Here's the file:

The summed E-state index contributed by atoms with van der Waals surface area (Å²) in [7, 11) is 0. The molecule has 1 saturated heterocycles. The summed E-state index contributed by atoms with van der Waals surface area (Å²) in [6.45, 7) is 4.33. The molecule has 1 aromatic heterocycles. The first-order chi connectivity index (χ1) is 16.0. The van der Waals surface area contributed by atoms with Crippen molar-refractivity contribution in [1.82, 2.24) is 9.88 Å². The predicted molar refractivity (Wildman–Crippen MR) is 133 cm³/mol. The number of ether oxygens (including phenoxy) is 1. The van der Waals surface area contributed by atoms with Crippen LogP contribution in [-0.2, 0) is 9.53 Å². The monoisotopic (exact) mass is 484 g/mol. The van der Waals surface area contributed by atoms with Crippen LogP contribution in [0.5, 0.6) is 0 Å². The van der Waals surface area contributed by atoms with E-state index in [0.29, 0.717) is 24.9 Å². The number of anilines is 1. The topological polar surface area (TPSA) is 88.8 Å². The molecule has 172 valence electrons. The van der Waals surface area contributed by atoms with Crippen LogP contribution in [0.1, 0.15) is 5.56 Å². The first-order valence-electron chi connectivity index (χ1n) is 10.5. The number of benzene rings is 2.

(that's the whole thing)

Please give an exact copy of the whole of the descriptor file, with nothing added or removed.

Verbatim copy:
The summed E-state index contributed by atoms with van der Waals surface area (Å²) in [7, 11) is 0. The molecule has 1 saturated heterocycles. The summed E-state index contributed by atoms with van der Waals surface area (Å²) in [6.45, 7) is 4.33. The molecule has 1 aromatic heterocycles. The first-order chi connectivity index (χ1) is 16.0. The van der Waals surface area contributed by atoms with Crippen molar-refractivity contribution in [1.82, 2.24) is 9.88 Å². The predicted molar refractivity (Wildman–Crippen MR) is 133 cm³/mol. The number of ether oxygens (including phenoxy) is 1. The van der Waals surface area contributed by atoms with Crippen LogP contribution in [-0.2, 0) is 9.53 Å². The monoisotopic (exact) mass is 484 g/mol. The van der Waals surface area contributed by atoms with Crippen LogP contribution in [0.5, 0.6) is 0 Å². The van der Waals surface area contributed by atoms with E-state index in [0.29, 0.717) is 24.9 Å². The number of anilines is 1. The topological polar surface area (TPSA) is 88.8 Å². The molecule has 172 valence electrons. The van der Waals surface area contributed by atoms with Crippen LogP contribution in [0.1, 0.15) is 5.56 Å². The first-order valence-electron chi connectivity index (χ1n) is 10.5. The number of benzene rings is 2.